However, the inclusive atmosphere fostered in BEAT IT! was ideal, with every person, regardless of their demographic, communicating and collaborating in different creative non-formal exercises to achieve amazing results. Participants explored the influence of social media on bullying, fake news and populism in our society and their disastrous impacts on our generation. I was inspired to learn more about critical thinking as a means to identify and combat these harmful aspects of modern society.  Suddenly, I became more confident in my ability to speak in public and for the first time in my life, it was my ability that defined me and not my disability. I will continue to impart this knowledge to others by developing more projects like BEAT IT! – BEAT IT Participant

My priorities have changed since I took part in the EmployABLE project. I arrived in Britain from Aleppo in Syria with my family a few years ago. My parents worked day and night to make a life for us here. I have always believed that you will succeed if you work hard. I qualified in accountancy and business and I now run two restaurants and a taxi business.  Success means everything to me.

employABLE focused on improving the employment skills of disabled and disadvantaged people. Through the programme, participants learnt how to develop and run an inclusive Festival of Martial Arts, and I saw just how much everyone learnt, and the sense of achievement which that brought.

Inclusion is key – everyone should have equal opportunities no matter what their situation. I’ve realised that life shouldn’t just be about ‘making it’ but about helping everyone else to succeed as well. No-one should be defined by their background or (dis)ability, just as I shouldn’t be defined by mine. – Refugee participant of EmployABLE

“Now that it's been more than a year from that first contact with Ikkaido, and having done a huge self-reflection all these months, I can see how mentally unstable I was. This was the moment I would have given up on life but instead learned about myself and how to live.”

University drop out after a one week residential course in N. Macedonia



“Thank you for all the support you have given. To you it might be a little of your time, to me it meant confirmation of the hardest choices I have ever had to make at a mere age of 22. I know that listening to us and the advice you gave was more than just a pay cheque to you!  So thank you, thank you, thank you.”

Young female refugee from conflict after a one week residential course



“You have given me inner strength and have helped me a lot in my personal journey of finding myself.”

Male wheelchair user


“I write this to you because I feel awkward to just tell you this in person, which I probably should, but I just feel awkward doing so.  But I really, really appreciate everything you have done for me, it really means a lot and I don’t know how to show it because I just can’t present emotions.  THANK YOU for being there for me and telling me your words of wisdom.  It’s nice to hear and know that I can have someone to talk to and that I can have someone who cares about me. So THANK YOU and I honestly cannot thank you enough!”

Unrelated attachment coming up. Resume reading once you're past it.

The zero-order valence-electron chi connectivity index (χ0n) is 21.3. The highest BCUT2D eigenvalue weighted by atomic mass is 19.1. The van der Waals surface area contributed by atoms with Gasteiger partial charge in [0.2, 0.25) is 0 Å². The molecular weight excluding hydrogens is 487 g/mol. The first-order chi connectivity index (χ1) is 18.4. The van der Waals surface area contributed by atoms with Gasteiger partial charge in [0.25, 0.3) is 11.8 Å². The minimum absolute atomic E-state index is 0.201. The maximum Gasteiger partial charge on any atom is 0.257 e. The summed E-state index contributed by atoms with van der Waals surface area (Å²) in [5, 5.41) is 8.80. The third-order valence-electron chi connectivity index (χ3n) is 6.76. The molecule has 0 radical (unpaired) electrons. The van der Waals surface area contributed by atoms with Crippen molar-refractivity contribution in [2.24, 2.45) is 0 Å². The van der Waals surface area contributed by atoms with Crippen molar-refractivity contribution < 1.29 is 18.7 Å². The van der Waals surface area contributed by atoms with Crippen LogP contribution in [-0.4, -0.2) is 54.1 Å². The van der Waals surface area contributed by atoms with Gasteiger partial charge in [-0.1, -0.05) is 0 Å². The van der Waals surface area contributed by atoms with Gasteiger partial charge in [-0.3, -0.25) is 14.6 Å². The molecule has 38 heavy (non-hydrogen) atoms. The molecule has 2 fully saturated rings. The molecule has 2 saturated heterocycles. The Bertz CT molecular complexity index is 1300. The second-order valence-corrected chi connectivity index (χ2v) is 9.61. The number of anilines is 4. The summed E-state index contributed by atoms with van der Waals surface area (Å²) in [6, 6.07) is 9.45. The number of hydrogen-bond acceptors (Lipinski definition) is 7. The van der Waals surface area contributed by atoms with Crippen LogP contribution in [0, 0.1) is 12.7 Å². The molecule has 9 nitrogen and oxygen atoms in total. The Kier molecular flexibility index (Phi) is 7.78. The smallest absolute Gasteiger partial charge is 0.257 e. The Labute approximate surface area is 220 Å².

Young girl with anxiety depression and self-harming


“I saw the power you have to make people understand that they can create their own path in life; I now understand that even though we may face huge problems, we can be strong enough to take a step forward.”

Young woman trafficked into prostitution


“I haven’t felt like I am marginalised here.  Why should I always have to be the marginalised person.”

M with Cerebral Palsy, mobility issues and blind




“I really want to take this opportunity to thank you so much for that week in Athens.  It changed both E and myself after some difficult years.  E has had an amazing year since.  She got really involved in community activities through her school, did voluntary work for charities and especially got involved with a local group of parents who set up an education and training centre here for adults with learning disabilities.  Her amazing sense of humour is back.  Her singing is back!  Everyone that knows her both at home and school has remarked on how happy she seems. She even got a job all by herself this summer.  I could go on and on but I won’t for your sake.

I just want to profoundly thank you and I also thank you for taking time out of your busy schedule in Athens to talk to me as a parent. What you expressed was invaluable.  She made valuable friends in Athens, especially from England, and mentions them as she contacts them on Snapchat.

She got an award at school for community involvement last week.  She will be working with her singing teacher doing summer camps with children.  She joined a youth group for teens who may have autism, LGBTQ, generally young people isolated in our community and has made good friends- they have gone surfing, mountain walking, “mud surfing”! She went away for her first night on her own with a youth group and “I” survived! She decided to go to the school ball.  She’s not self harming as bad, managing her stress better. She’s washing, showering and brushing her teeth and takes her medicine reliably now.

As her head teacher said she got some “sparkle” back and chose E out of her year to help students during state exams here, escorting to toilet etc.

She can be whatever she wants and it’s the best feeling ever to see her grow.


Parent of a young disabled participant in EVA-FEM one year later.